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Electricity conundrum PDF Print E-mail
Thursday, 09 June 2016 05:19
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Lots of cheap electricity, few takers, large power cuts

 

Power minister Piyush Goyal’s regular afternoon tweets on power being available in the country’s power exchanges at reasonable rates of around R2.5 per unit come as more than a bit of a surprise considering the long power cuts in most areas of the country every day. While it is true the Central Electricity Authority (CEA) took everyone by surprise when it said that India would be power surplus in FY17 with a peak surplus of 3.1%—the east, north-east and north, though, have a deficit—what is not clear is whether Goyal’s tweets imply India has licked its power problem or whether they are symptomatic of a deeper malaise. As FE reported on Wednesday, with an average of 1,621 million units of power available on the spot market every month, this can more than cover the deficit of most of the big states. Uttar Pradesh, which has the largest deficit of 846 million units per month just buys 22 million units per month. Karnataka, with a 239 million unit shortage purchases a mere 5 million units; Rajasthan with a 27 million unit shortage buys just 3 million units. It is only Bihar which has a shortage of 21 million units that buys 309 million units from various power exchanges.

While the improved coal situation—local production, which is far cheaper than imports, was up 42 million tonnes, to 536 million tonnes in FY16—has played a big role in electricity availability rising, the collapse of industrial demand is probably a bigger factor. The larger reason, though, is a near complete mismatch between demand and supply creation. Buoyed by the growth of earlier years, generating capacity has increased 105% between FY09 and FY16 while demand has risen just 39%—to that extent, even increased industrial demand may not reverse the power surplus situation, more so if there is more gas available for power plants; indeed, the reason why spot power is priced so low is that generating firms are desperate to sell so that at least part of the capex can be amortised.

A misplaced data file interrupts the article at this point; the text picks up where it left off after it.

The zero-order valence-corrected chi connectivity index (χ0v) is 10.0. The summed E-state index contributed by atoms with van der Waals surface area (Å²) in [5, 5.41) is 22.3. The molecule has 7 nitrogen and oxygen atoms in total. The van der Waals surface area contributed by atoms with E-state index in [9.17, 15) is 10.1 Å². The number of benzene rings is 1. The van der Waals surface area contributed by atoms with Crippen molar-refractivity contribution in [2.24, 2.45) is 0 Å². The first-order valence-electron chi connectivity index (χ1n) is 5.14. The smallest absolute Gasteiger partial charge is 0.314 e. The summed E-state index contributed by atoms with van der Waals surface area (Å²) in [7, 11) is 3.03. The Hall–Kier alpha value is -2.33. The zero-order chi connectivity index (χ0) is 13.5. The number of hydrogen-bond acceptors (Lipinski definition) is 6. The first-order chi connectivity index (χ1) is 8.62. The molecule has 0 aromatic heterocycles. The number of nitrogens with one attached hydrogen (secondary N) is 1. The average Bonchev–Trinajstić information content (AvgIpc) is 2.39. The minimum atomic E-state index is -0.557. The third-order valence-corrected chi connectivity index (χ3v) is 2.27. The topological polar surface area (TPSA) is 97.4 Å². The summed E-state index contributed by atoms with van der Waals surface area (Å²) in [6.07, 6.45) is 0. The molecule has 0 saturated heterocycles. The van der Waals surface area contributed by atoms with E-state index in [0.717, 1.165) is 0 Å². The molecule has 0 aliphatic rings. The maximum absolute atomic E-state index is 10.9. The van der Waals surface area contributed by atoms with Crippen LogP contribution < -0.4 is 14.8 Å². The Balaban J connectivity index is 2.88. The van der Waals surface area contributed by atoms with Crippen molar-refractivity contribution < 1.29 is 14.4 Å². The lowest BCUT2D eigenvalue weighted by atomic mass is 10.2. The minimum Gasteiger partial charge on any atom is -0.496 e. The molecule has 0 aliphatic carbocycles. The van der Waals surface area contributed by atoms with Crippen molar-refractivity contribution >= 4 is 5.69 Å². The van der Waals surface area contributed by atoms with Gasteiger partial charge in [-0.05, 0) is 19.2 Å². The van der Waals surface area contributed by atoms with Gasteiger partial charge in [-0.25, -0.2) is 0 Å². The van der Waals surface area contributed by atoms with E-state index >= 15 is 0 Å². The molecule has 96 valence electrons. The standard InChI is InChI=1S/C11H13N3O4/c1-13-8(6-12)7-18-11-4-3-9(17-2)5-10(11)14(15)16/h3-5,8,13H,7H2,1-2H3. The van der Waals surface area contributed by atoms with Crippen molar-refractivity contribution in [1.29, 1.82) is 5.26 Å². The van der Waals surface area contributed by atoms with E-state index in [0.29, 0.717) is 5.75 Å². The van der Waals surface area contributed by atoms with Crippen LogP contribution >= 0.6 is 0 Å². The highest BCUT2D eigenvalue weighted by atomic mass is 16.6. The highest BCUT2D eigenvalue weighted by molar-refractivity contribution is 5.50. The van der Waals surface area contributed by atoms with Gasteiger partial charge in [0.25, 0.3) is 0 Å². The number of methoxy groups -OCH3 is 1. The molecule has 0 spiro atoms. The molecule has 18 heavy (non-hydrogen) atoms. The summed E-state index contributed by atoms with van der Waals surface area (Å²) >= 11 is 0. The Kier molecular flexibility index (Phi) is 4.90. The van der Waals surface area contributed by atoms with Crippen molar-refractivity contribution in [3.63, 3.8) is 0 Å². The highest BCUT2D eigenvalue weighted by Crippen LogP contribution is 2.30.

Despite this, the main reason why state electricity boards (SEBs) do not buy much spot electricity is that it is just not viable to do so. For one, most have expensive PPAs already tied up, so the actual cost of buying spot power is not the R2.3-2.5 that Goyal tweets about, but has to include the capital charge that will have to be paid to generating companies being asked to back down. In many areas, there is a shortage of adequate transmission and distribution capacity, so while it is profitable to buy spot power and supply it to customers, the grid simply cannot handle it—this is where Goyal’s Deendayal Upadhyaya Gram Jyoti Yojana and Integrated Power Development scheme comes in, but it will take at least a few years for it to be fully rolled out. While the UDAY scheme has played a big role in reducing SEB debt, in cases like Uttar Pradesh, there are still huge outstandings to suppliers which makes further borrowing to buy spot power difficult. By far the biggest reason, though, is that with 40-50% power theft levels, the real cost of the spot power works out to around R5 per unit, a rate which is much higher than that paid for by a very large proportion of customers—in which case, SEBs are being rational in preferring to restrict supplies instead of just generating more losses. Piyush Goyal would do well not to declare victory till UDAY actually fixes these issues—right now, the only progress to report is that banks have been arm-twisted into taking a 5-6 percentage point hit on SEB loans.

 

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